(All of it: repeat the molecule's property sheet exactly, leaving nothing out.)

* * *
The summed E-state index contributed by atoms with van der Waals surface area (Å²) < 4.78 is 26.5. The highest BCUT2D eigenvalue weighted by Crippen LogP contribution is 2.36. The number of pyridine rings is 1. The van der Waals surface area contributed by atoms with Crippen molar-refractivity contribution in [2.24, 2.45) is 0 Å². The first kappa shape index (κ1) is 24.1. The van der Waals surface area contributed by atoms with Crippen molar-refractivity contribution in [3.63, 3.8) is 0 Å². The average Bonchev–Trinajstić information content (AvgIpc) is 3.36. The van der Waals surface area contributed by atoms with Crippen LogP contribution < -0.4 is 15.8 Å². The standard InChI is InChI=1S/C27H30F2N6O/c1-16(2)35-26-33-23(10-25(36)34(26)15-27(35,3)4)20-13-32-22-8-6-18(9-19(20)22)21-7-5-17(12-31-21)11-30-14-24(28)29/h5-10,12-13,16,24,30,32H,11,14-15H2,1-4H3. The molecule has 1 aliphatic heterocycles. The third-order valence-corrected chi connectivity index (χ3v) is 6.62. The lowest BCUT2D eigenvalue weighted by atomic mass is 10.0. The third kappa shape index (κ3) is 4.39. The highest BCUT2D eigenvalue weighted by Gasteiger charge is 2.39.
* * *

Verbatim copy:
The summed E-state index contributed by atoms with van der Waals surface area (Å²) < 4.78 is 26.5. The highest BCUT2D eigenvalue weighted by Crippen LogP contribution is 2.36. The number of pyridine rings is 1. The van der Waals surface area contributed by atoms with Crippen molar-refractivity contribution in [2.24, 2.45) is 0 Å². The first kappa shape index (κ1) is 24.1. The van der Waals surface area contributed by atoms with Crippen molar-refractivity contribution in [3.63, 3.8) is 0 Å². The average Bonchev–Trinajstić information content (AvgIpc) is 3.36. The van der Waals surface area contributed by atoms with Crippen LogP contribution < -0.4 is 15.8 Å². The standard InChI is InChI=1S/C27H30F2N6O/c1-16(2)35-26-33-23(10-25(36)34(26)15-27(35,3)4)20-13-32-22-8-6-18(9-19(20)22)21-7-5-17(12-31-21)11-30-14-24(28)29/h5-10,12-13,16,24,30,32H,11,14-15H2,1-4H3. The molecule has 1 aliphatic heterocycles. The third-order valence-corrected chi connectivity index (χ3v) is 6.62. The lowest BCUT2D eigenvalue weighted by atomic mass is 10.0. The third kappa shape index (κ3) is 4.39. The highest BCUT2D eigenvalue weighted by Gasteiger charge is 2.39.